ObjectListView Cell Editing

How to edit the cell values in an ObjectListView

ObjectListView Cell Editing

ListViews are normally used for displaying information. The standard ListView allows the value at column 0 (the primary cell) to be edited, but nothing beyond that. ObjectListView allows all cells to be edited. Depending on how the data for a cell is sourced, the edited values can be automagically written back into the model object.

Starting a cell edit

The “editability” of an ObjectListView is controlled by the CellEditActivation property. This property can be set to one of the following values:

  • ObjectListView.CELLEDIT_NONE

    Cell editing is not allowed on the control This is the default.

  • ObjectListView.CELLEDIT_SINGLECLICK

    Single clicking on any subitem cell begins an edit operation on that cell. Single clicking on the primary cell does not start an edit operation. It simply selects the row. Pressing F2 edits the primary cell.

  • ObjectListView.CELLEDIT_DOUBLECLICK

    Double clicking any cell starts an edit operation on that cell, including the primary cell. Pressing F2 edits the primary cell.

  • ObjectListView.CELLEDIT_F2ONLY

    Pressing F2 edits the primary cell. Tab/Shift-Tab can be used to edit other cells. Clicking does not start any editing.

Individual columns can be marked as editable via the IsEditable property (default value is True), though this only has meaning once the ObjectListView itself is editable. If you know that the user should not be allowed to change cells in a particular column, set IsEditable to False. Be aware, though, that this may create some surprises, resulting in user complaints like “How come I can’t edit this value by clicking on it like I can on all the other cells?”.

Once a cell editor is active, the normal editing conventions apply:

  • Enter or Return finishes the edit and commits the new value to the model object.
  • Escape cancels the edit.
  • Tab commits the current edit, and starts a new edit on the next editable cell.
  • Shift-Tab commits the current end, and starts a new edit on the previous editable cell.

Deciding on a cell editor

When a cell is to be edited, we need to decide what sort of editor to use.

There are two ways this decision can be made:

  1. Registry based decision [v2.1]

In general, editors are created based on the type of value in the cell. Deciding what editor to use based on the type of the value is the responsibility of the EditorRegistry.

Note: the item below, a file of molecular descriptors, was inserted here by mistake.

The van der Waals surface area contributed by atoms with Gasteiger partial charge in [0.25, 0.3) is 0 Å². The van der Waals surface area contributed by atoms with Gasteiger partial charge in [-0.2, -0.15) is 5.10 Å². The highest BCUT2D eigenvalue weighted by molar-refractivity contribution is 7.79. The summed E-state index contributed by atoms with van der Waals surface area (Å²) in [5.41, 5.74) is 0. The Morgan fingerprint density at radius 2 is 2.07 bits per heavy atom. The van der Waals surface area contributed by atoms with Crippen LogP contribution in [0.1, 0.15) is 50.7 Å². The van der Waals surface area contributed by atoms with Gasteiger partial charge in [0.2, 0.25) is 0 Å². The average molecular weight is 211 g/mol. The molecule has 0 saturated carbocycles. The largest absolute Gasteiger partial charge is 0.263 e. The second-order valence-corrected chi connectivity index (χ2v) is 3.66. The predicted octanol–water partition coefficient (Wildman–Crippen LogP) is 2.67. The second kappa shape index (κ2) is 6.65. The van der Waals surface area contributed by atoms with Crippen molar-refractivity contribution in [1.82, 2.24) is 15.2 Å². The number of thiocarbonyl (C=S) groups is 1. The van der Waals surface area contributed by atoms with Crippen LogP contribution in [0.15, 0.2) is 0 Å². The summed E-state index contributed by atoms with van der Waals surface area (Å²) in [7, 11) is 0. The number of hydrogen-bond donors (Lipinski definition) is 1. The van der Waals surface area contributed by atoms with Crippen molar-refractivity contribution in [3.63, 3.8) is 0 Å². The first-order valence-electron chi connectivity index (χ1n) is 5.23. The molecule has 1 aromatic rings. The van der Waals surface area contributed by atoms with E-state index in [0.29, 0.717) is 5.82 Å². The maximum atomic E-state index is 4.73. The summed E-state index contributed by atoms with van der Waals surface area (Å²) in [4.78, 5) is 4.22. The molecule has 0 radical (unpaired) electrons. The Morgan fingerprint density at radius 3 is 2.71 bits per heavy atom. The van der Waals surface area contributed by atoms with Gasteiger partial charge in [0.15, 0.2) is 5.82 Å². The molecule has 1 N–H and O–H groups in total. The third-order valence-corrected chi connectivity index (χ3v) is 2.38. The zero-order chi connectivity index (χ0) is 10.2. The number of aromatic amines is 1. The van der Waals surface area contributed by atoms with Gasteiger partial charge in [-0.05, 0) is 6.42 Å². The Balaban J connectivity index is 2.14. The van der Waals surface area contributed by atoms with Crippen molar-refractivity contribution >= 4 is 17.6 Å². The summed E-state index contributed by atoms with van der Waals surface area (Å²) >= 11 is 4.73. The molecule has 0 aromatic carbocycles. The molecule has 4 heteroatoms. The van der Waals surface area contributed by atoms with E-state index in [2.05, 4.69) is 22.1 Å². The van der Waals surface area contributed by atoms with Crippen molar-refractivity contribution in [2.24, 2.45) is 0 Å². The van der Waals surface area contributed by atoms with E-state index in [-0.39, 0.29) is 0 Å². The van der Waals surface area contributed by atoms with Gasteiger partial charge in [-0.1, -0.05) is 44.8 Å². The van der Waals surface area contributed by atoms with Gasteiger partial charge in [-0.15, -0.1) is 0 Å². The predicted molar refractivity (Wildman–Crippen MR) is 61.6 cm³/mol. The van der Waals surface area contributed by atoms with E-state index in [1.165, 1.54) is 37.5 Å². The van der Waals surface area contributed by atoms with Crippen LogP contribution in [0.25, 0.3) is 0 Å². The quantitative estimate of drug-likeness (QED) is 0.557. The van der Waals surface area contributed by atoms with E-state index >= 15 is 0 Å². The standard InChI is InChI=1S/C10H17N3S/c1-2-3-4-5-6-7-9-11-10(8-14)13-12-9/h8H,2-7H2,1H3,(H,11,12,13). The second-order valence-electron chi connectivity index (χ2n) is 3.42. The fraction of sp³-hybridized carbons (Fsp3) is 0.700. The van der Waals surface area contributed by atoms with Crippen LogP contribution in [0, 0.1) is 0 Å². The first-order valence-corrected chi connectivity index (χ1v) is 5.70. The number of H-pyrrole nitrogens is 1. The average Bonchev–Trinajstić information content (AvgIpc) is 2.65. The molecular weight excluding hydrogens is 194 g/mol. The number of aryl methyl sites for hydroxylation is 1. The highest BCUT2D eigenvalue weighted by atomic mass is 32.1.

Without extra work, the EditorRegistry knows how to edit booleans, integers (signed and unsigned of all sizes), floats, doubles, DateTime, and strings. It also handles all flavours of enums.

If you wish to edit a different type of object (or change the editor for one of the above types), you can do this through EditorRegistry.Register() methods.

For example, there is no standard editor for a Color. To handle the editing of colours, we would need a Control which can edit an instance of Color, and then to register it with the EditorRegistry. Which migh look something like this:

ObjectListView.EditorRegistry.Register(type(Color), type(SuperColourEditor));

You can also register a delegate with the registry to give you more flexibility when configuring what exact control to use for a given value:

ObjectListView.EditorRegistry.Register(typeof(DateTime), delegate(Object model, OLVColumn column, Object value) {
    DateTimePicker c = new DateTimePicker();
    c.Format = DateTimePickerFormat.Short;
    return c;
});
  1. Event based decision

If you want something more surgical, you can have complete control over the process by listening for a cell editing starting event, CellEditStarting. Within the handler for this event, the programmer can create and configure any sort of widget they like and then return this widget via the Control property of the event.

See How Can You Customise The Editing for more details.

How are Cells Edited

Once the cell editor has been created, it is given the cell’s value via the controls Value property (if it has one and it is writable). If it doesn’t have a writable Value property, its Text property will be set with a text representation of the cells value.

When the user has finished editing the value in the cell, the new value will be written back into the model object (if possible). To get the modified value, the default processing tries to use the Value property again. It that doesn’t work, the Text property will be used instead.

This use of Value and Text properties applies to custom editor (created by event handlers) as well to the standard ones.